One of the few British accounts of the battle of Cowpens was provided by the Loyalist Alexander Chesney. In his Journal, he wrote:
"I rode to my father's who said Morgan was gone to the Old-fields about an hour before; my wife said the same and that they had used or destroyed my crop & took away almost every thing. I immediately returned to Col Tarleton and found he had marched towards the Old fields. I overtook them before 10 oclock near the Cowpens on Thickety Creek where we suffered a total defeat by some dreadful bad management. The Americans were posted behind a rivulet with Rifle-men as a front line and Cavarly in the rear so as to make a third line; Col Tarleton charged at the head of his Regiment of Cavalry called the British Legion which was filled up from the prisoners taken at the battle of Camden; the Cavalry supported by a detachment of the 71st Regt under Major McArthur broke the Riflemen without difficulty, but the prisoners on seeing their own Regt opposed to them in the rear would not proceed against it and broke: the remainder charged but were repulsed this gave time to the front line to rally and form in the rear of their Cavalry which immediately charged and broke the 71st (then unsupported) making many prisoners: the rout was almost total. I was with Tarleton in the charge who behaved bravely but imprudently the consequence was his force disperced in all directions the guns and many prisoners fell into the hands of the Americans."
A curious feature of this account is the statement that, "The Americans were posted behind a rivulet," that is a small stream. An examination of the battlefield shows that there is no such stream interposing between the American and British initial positions. Chesney's account suggests that during the battle he was on the left side of the British line, and more specifically, with Tarleton's dragoon reserve. Lawrence Babits in A Devil of a Whipping pointed out that there is an area of low ground near the Green River Road on the left side of the battlefield, and he suggested that "After winter rains, this low ground was probably a near bog at the time of the battle" (p 63). Boggy ground and a small stream would not seem to be the same thing, but Babits' suggestion is nevertheless appealing. Chesney is considered to be a reliable source, and an explanation along these lines seems preferable to ignoring his statement. Given all the tumult, the large numbers of men about him, and perhaps also that his group was moving with some speed, it's not unreasonable that Chesney's remembrance would be less than perfect. Also possible is that the terrain has changed somewhat since the time of the battlefield.
The American Deployment at Cowpens. "Rivulets" exist on the flanks of the American army, but not in front. 1 = Continental Light Dragoons, 2 = Mounted Militia, 3 = Right Wing of the Main Line, 4 = Continental Infantry, 5 = Left Wing of the Main Line, 6 = Right Wing of the Militia Line, 7 = Left Wing of the Militia Line, 8 = Skirmishers.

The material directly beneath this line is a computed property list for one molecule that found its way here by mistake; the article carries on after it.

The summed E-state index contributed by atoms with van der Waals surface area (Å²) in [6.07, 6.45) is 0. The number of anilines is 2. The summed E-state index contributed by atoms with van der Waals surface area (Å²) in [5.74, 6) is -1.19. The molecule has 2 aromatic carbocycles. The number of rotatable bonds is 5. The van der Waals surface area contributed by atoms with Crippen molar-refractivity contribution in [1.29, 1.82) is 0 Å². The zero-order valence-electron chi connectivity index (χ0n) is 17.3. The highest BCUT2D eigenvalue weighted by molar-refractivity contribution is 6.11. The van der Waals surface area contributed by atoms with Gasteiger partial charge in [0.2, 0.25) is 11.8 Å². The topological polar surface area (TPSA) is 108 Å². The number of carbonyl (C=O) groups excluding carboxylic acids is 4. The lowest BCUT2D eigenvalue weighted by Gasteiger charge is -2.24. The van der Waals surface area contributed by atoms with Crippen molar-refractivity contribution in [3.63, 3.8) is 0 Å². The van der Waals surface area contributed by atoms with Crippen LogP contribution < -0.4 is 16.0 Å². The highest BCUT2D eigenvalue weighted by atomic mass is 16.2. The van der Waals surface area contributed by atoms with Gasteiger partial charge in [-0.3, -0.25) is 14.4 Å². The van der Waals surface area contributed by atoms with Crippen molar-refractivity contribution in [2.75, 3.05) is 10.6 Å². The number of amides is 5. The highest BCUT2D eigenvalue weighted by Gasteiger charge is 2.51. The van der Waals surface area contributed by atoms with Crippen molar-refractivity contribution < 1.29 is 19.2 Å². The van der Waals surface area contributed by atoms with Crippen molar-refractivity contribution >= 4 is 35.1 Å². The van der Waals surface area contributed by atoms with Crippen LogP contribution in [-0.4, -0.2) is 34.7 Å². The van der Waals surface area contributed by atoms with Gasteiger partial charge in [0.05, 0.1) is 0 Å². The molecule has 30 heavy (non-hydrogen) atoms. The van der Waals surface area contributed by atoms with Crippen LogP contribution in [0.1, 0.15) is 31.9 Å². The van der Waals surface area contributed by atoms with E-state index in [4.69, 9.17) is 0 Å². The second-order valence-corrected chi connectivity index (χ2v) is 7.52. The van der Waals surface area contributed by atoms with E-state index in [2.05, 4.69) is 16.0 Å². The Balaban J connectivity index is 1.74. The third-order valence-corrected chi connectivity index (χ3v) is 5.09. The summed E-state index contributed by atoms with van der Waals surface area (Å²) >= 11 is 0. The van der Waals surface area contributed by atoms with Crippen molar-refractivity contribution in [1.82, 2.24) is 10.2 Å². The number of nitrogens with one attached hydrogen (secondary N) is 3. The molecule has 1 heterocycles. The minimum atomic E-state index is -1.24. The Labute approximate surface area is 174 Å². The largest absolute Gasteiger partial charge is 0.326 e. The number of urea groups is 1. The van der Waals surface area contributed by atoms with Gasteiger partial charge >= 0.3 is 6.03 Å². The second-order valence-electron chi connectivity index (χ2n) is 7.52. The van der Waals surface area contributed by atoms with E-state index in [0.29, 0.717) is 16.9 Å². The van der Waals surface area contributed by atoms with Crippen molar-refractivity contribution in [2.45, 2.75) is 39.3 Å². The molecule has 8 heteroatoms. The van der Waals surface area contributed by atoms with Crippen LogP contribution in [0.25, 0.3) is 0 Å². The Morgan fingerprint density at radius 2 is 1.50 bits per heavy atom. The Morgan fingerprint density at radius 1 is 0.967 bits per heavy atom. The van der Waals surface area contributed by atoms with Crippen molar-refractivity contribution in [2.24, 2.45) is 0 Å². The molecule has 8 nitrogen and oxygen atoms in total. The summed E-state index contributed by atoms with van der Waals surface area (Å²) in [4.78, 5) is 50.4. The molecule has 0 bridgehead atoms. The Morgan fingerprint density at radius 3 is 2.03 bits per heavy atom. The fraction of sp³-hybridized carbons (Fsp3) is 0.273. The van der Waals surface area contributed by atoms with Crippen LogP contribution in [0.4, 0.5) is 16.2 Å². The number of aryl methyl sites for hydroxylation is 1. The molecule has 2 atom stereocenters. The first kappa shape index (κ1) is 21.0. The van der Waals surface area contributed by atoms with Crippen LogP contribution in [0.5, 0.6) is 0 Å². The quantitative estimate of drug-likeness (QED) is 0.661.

Possible Location of Alexander's Chesney's Rivulet. The medium blue line in the bottom half of the map shows the approximate path of Chesney's rivulet, as based on Babits' maps and erosion patterns visible in the topography. (Contour lines are at 20-foot intervals; a more detailed topographic map may suggest a different path).
Chesney indicated that the Americans were posted behind this rivulet. Technically, the map shows this, but Chesney's account implies that the Americans would have been closer to this terrain feature than the map indicates. However, it is again plausible that Chesney was in error and his statement about the Americans being formed behind this barrier may have been no more than supposition on his part. Chesney's statement that he met up with the British "before 10 oclock" may mean that he may have missed the beginning of the battle, as other accounts place the start of the battle considerably earlier (e.g., "about sunrise," according to Brigadier-General Daniel Morgan, and "before one hour of daylight had passed," according to Lieutenant Roderick Mackenzie). In any case, no American account mentions this rivulet and from this it can be inferred that it did not play a role in the Americans' defensive plans.
Babits took Chesney's statement fairly literally. Specifically, he placed the American skirmish line a little more than 100 yards behind the rivulet. This too may seem to be stretching the definition of "behind," but at least the advancing British would have been well within the range of the Americans' rifles at that juncture.
In my view, this interpretation causes two problems.
First, this interpretation does not wholly jibe with Chesney's statement. Chesney did not describe the existence of a separate American skirmish line. His "riflemen" is the American militia line (the regulars, which are not mentioned, are the second line and the "Cavarly in the rear" are explicitly called "a third line"). All writers agree that the militia line was not posted in the supposed vicinity of Chesney's rivulet.
Second, participant accounts indicate that the main line, the militia line, and the skirmishers were spaced at 150 yard intervals (some put the distance at 200 yards). If the skirmishers were near the rivulet, then the militia and main lines must be placed in advance of the positions usually ascribed to them.
Lawrence Babits' A Devil of a Whipping: The Battle of Cowpens is available through amazon.com
John Moncure's online history of the battle, The Cowpens Staff Ride and Battlefield Tour, includes a transcription of the statements by Morgan, and Mackenzie.